Although the lighthouse is closed due to COVID-19, the Mission Point Gift Shop is open most weekends through November from 12 p.m. to 4 p.m. But, most importantly, the views and scenery at the lighthouse are free. The picturesque lighthouse is surrounded on three sides with thickly wooded trails, with the fourth side overlooking the waters of West Grand Traverse Bay. The lighthouse was built after a large ship hit a shallow reef and sank just in front of where the Mission Point lighthouse now sits. The shipwreck prompted Congress to set aside $6,000 to construct a lighthouse, but the project wasn’t completed until 1870 due to the Civil War.
Mission Table/Jolly Pumpkin:
One of my favorite stops along an Old Mission day trip is the Bowers Harbor property. Built in the 1880s, the Inn was a favorite summer retreat for Chicago lumber baron J.W. Stickney and his wife, Genevieve. Legend has it, Genevieve, a woman who long suffered from health complications associated with obesity, had an elevator installed at the inn to make it easier to travel the multiple floors. Mr. Stickney hired a nurse to care for his wife, but that nurse soon became his mistress. Genevieve hated the nurse, and anxiously worried that Stickney would leave her his wealth when he died. Unfortunately, Genevieve’s fears were realized when Stickney left his riches to his mistress and only ownership of the Inn to Genevieve. The situation drove Genevieve into severe depression, prompting her to take her own life by hanging herself from the rafters of the elevator shaft she had installed. For decades, staff and guests of the Inn have sworn her presence remains at the Inn, as lights have flickered and pictures have fallen off the walls. Some even swear seeing a blurry figure of a female appearing in vacation photos. Witnesses of Genevieve have even appeared on Unsolved Mysteries. In 2006, the property was purchased by Jon Carlson and Greg Lobdell who made it their personal mission to protect the Inn and its history. In 2010, the property reopened to the public as Mission Table at the Bowers Harbor Inn. Although Mission Table is currently closed for regular dinner service, it is available for private events. The Jolly Pumpkin restaurant, also located on the property, is open daily from 12 p.m. to 8 p.m. Pro Tip: Try a pizza! Any pizza, although I prefer a classic with roasted tomato sauce, mozzarella, fresh basil and hand sliced pepperoni.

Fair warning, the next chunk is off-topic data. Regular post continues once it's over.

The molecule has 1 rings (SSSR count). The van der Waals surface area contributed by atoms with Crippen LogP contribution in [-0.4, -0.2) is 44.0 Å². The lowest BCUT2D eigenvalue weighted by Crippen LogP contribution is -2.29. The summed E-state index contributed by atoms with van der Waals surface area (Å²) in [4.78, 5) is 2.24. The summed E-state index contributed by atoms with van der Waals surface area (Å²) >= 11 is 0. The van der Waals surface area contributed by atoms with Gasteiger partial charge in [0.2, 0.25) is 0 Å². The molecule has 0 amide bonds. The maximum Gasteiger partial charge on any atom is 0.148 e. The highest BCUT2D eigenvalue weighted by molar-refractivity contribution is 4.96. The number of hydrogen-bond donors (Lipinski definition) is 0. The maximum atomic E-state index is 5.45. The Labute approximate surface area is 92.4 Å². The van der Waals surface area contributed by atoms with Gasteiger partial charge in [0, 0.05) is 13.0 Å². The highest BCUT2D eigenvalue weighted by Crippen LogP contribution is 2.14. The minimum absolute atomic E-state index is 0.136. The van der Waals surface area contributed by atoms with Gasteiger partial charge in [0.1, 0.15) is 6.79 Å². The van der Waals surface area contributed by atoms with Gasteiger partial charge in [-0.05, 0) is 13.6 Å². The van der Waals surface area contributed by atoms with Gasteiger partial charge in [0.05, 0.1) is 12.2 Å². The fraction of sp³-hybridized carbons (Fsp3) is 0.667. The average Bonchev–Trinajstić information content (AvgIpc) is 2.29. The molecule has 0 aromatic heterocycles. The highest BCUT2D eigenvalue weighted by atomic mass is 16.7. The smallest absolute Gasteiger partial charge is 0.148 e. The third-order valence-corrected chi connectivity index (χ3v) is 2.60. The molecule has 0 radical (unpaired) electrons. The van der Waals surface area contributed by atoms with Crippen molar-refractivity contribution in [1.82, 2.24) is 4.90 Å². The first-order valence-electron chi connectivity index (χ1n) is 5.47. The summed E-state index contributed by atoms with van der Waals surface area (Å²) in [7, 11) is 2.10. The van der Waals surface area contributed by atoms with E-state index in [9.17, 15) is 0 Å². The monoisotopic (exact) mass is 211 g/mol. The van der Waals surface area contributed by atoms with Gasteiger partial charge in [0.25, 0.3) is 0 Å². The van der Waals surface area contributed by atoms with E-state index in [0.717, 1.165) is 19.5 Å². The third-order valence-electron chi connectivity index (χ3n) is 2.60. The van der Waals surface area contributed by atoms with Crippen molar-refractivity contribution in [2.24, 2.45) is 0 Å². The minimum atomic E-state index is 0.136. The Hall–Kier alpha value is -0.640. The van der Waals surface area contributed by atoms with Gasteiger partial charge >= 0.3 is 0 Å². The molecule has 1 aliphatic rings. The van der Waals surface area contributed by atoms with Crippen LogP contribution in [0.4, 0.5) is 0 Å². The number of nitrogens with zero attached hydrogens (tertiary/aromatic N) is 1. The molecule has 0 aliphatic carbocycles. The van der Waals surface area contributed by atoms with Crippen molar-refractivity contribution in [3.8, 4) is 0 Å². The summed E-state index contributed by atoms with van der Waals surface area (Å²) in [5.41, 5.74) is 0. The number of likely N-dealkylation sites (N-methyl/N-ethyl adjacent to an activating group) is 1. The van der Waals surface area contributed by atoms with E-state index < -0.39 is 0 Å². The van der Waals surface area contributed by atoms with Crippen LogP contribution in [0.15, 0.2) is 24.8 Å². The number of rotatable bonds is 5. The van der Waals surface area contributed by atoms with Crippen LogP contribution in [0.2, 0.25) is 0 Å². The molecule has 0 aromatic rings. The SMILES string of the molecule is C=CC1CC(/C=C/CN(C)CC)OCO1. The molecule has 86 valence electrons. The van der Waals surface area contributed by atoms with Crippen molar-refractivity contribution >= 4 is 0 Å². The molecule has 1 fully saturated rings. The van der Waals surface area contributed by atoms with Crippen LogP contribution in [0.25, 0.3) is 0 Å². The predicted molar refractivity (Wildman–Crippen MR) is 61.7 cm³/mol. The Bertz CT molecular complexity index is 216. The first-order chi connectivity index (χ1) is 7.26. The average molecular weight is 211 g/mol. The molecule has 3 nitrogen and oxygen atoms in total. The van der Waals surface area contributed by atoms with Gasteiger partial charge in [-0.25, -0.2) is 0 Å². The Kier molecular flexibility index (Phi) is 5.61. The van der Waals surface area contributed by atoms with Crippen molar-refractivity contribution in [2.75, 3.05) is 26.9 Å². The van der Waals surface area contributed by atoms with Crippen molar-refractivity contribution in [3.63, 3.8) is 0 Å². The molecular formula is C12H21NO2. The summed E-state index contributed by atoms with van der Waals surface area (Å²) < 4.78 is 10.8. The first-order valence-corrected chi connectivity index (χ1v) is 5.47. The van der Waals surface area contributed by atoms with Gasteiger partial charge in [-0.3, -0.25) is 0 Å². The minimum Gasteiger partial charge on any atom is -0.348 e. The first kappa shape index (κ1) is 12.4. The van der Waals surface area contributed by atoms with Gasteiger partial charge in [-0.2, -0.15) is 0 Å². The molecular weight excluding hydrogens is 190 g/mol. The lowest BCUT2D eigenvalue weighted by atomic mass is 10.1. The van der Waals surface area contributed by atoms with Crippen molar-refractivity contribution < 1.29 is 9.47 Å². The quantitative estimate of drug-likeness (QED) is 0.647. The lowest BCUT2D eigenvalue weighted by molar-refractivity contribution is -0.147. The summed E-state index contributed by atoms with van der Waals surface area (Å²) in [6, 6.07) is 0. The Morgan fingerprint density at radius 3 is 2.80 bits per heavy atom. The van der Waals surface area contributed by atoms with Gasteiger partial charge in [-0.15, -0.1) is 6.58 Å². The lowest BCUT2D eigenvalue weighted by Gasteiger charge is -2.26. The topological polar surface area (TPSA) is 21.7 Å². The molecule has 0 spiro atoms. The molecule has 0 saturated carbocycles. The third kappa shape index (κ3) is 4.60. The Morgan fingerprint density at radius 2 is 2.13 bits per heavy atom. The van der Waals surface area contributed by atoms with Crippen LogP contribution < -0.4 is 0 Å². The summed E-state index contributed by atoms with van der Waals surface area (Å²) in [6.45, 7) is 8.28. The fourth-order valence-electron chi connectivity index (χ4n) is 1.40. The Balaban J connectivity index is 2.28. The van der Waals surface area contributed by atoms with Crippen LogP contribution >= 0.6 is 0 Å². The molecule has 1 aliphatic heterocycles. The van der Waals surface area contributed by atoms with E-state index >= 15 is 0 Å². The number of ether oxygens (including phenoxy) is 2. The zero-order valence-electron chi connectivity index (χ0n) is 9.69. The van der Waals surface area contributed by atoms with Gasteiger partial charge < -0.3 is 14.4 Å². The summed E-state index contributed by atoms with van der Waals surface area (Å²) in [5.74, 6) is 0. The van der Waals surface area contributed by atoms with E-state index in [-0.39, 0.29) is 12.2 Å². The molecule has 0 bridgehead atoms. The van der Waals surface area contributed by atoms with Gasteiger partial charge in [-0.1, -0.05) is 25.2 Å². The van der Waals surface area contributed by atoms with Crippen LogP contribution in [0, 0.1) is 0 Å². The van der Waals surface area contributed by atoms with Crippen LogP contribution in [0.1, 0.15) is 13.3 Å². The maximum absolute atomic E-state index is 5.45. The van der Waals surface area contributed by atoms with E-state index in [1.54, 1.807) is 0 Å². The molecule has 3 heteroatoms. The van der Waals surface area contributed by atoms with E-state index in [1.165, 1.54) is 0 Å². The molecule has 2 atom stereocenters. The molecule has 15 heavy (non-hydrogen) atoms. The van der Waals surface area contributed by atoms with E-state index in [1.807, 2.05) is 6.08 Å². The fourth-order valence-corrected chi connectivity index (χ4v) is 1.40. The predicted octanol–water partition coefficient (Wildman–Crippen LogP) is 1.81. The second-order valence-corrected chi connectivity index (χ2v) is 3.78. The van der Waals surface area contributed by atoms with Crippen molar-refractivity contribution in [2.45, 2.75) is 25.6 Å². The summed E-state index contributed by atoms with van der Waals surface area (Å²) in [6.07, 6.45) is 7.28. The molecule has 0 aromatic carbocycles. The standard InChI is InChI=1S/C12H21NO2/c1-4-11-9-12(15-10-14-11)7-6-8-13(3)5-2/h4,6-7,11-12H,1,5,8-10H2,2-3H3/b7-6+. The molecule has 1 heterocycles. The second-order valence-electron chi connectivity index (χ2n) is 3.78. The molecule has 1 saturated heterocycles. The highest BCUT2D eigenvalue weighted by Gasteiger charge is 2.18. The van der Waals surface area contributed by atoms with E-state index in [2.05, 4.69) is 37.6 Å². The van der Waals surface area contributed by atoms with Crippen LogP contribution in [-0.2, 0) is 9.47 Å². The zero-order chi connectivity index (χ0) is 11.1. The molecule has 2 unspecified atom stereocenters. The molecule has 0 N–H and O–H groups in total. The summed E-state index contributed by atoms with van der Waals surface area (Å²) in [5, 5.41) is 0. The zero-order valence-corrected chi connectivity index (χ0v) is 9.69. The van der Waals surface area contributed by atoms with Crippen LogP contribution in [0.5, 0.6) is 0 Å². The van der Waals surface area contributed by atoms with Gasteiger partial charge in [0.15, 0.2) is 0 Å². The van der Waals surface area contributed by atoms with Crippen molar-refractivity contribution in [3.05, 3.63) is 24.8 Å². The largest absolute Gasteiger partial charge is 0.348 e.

The Old Mission Inn:
If you’re looking for more than a day trip, be sure to book a room at the Old Mission Inn. At 151-years-old, the Old Mission Inn is the oldest continually operated bed and breakfast in the state. Bruce and Angie Jensen, along with their son, Tyler, purchased the Inn in 1998, and have dedicated their lives to preserving its historical significance while providing top notch service to guests. The rooms are spectacular, and the Inn has a long hall of history, which includes photos of early life on Old Mission. Relaxation comes naturally, with amazing views and rocking chairs lining a long veranda. Pro Tip: The Old Mission Inn fills fast during its May 1 through October 31 season. Be sure to book well in advance!
Look just about anywhere on Old Mission Peninsula, and you’re going to see something beautiful. But, the scenic overlook views are second to none. Don’t miss the Old Mission Scenic Overlook, at the Peninsula’s halfway point along M-37 between Bonobo Winery and Chateau Grand Traverse.